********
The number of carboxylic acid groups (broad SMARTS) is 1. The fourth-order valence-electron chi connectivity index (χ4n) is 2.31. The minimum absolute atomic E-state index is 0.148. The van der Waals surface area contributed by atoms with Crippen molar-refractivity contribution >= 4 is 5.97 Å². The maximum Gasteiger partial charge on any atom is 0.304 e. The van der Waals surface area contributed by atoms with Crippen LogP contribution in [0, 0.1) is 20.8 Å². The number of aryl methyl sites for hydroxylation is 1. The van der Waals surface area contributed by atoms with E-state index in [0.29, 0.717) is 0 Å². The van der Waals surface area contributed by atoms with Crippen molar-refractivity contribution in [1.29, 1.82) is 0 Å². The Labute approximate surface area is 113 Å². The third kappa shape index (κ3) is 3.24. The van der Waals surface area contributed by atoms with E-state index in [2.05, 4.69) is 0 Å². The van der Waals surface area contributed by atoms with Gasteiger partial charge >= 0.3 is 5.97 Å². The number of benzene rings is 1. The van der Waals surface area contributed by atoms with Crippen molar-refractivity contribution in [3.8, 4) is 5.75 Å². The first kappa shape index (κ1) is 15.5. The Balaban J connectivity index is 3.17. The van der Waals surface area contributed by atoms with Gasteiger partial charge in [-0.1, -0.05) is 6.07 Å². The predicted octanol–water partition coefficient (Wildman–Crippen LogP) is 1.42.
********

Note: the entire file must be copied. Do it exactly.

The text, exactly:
The number of carboxylic acid groups (broad SMARTS) is 1. The fourth-order valence-electron chi connectivity index (χ4n) is 2.31. The minimum absolute atomic E-state index is 0.148. The van der Waals surface area contributed by atoms with Crippen molar-refractivity contribution >= 4 is 5.97 Å². The maximum Gasteiger partial charge on any atom is 0.304 e. The van der Waals surface area contributed by atoms with Crippen LogP contribution in [0, 0.1) is 20.8 Å². The number of aryl methyl sites for hydroxylation is 1. The van der Waals surface area contributed by atoms with E-state index in [0.29, 0.717) is 0 Å². The van der Waals surface area contributed by atoms with Crippen molar-refractivity contribution in [1.29, 1.82) is 0 Å². The Labute approximate surface area is 113 Å². The third kappa shape index (κ3) is 3.24. The van der Waals surface area contributed by atoms with E-state index in [2.05, 4.69) is 0 Å². The van der Waals surface area contributed by atoms with Gasteiger partial charge >= 0.3 is 5.97 Å². The number of benzene rings is 1. The van der Waals surface area contributed by atoms with Crippen molar-refractivity contribution in [3.8, 4) is 5.75 Å². The first kappa shape index (κ1) is 15.5. The Balaban J connectivity index is 3.17. The van der Waals surface area contributed by atoms with Gasteiger partial charge in [-0.1, -0.05) is 6.07 Å². The predicted octanol–water partition coefficient (Wildman–Crippen LogP) is 1.42.